When God & Science Hide Reality
By Davis Woodworth
In both science and faith, truth can take on perplexing forms.
In 1665, the British scientist Robert Hooke published a seminal work of scientific observations and beautiful illustrations: Micrographia.[cr1] Hooke used the newly-invented technology of the microscope to take a peek at everyday objects with a clarity that was previously impossible to attain. Part scientific report, part leisure guide for the wealthy British gentleman, Micrographia provided instruction on how to look into the mysteries of the microscopic world. For Hooke, the instrument of the microscope revealed a new beautiful and unforeseen place, enabling humans to see the world through a divine lens, that is, to see a part of our world a little closer to how God sees it.
In the centuries following Hooke’s Micrographia, scientists have gone beyond telescopes and microscopes to explore and measure the cosmos. We have mapped the “cosmic background radiation,” or a kind of scarring in deep space-time left by the Big Bang. We have harnessed the magnetic spin of protons on water molecules to visualize the function and anatomy of the human brain. We have built twin two-and-a-half-mile-long perpendicular light-interferometers that require the precision to detect a change in length of less than the width of a proton to listen to the waxing and waning of space itself as gravitational waves course through it. Scientific instruments and scientific paradigms allow us to see things that were previously hidden. It is in this sense that we can say science begets aletheia, or truth: it uncovers previously unknown reality to us.
However, as our scientific instruments have increased in power, they seem to reveal as much mystery as they reveal so-called “naked truth.” Such is the case in the strange world of quantum mechanics.
The Strangeness of Quantum Mechanics
Quantum mechanics is an odd duck in the modern collection of natural sciences. While scientific discovery into the early 20th century seemed to be producing ever more precise theories and measurements, things started to take a different turn in quantum mechanics. The famous “uncertainty principle” is a classic example. First developed by Werner Heisenberg, a German physicist and crucial architect of quantum mechanical theory, according to the uncertainty principle, the position and velocity of a particle cannot be known precisely at the same time, so there is always uncertainty in the measurements performed. The uncertainty principle takes on the simple form of the equation:
Where Δx is the uncertainty in the measurement of the position of a particle, Δp is the uncertainty in the measurement of the momentum (mass multiplied by velocity) of a particle, and ℏ is the reduced Planck constant (a very small measure of energy). In other words, the uncertainty in the measurement of position multiplied by the uncertainty in the measurement of the momentum of a particle is always greater than a certain amount of energy. We can never know both the exact position and the exact momentum of a particle simultaneously, and the more precisely we know one, the more uncertain our estimate is of the other.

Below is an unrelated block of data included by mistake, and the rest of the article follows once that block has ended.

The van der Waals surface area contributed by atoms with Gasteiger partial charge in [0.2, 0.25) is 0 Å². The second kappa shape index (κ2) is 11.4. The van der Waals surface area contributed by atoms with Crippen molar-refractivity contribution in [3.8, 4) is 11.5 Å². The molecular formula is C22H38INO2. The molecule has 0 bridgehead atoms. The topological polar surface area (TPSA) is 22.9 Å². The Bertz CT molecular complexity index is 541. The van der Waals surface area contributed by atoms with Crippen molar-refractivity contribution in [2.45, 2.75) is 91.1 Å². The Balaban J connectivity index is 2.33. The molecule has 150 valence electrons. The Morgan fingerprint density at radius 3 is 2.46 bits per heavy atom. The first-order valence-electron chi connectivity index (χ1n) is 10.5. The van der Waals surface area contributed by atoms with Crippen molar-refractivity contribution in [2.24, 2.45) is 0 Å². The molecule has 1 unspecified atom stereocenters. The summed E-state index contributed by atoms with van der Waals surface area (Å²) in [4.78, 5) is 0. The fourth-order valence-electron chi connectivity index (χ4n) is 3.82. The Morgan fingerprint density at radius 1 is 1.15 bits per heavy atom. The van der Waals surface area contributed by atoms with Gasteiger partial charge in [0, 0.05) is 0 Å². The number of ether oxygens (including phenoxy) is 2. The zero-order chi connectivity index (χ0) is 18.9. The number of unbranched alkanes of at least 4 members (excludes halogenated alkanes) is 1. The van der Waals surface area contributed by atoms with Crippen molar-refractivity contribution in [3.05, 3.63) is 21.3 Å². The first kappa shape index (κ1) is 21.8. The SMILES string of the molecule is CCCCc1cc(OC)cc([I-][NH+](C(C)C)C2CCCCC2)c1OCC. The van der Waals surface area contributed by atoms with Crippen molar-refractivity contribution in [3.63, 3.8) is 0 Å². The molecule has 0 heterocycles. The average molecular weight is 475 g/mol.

Granted, the scales at which the uncertainty principle begins to play a noticeable role in the interactions between particles are indeed extremely tiny, so these uncertainties are completely unnoticeable in everyday life. But this is not some mistake by the scientist, a mishandling of the instrument or contamination of the measurement—this is an inherent property of the universe, a veil of uncertainty laid on the fabric of reality. As far as we can tell, the most basic structure of our universe is concealed from the view of science.
We may be tempted to knock science down a peg due to this seeming blunder of quantum mechanics, that science has in some way hidden truth from us. But science is not alone in this conundrum of strange truth: what do we, as Christians, make of Jesus, the Christ, who is the full revelation of God, and yet shrouded in such immense mystery?
The Strangeness of Christ
Karl Barth, the influential Swiss Reformed Theologian, said of the revelation of God: “God can be called the truth only when ‘truth’ is understood in the sense of the Greek word aletheia. God's being, or truth, is the event of his self-disclosure.” In other words, God must reveal God’s self to become known. Only in the event of God’s self-disclosure can God be called aletheia because God is not bound by other truths. In the gospel of John, Jesus says: “I am the way, and the truth, and the life.” Christ is the aletheia, the “unconcealedness” or revelation of God.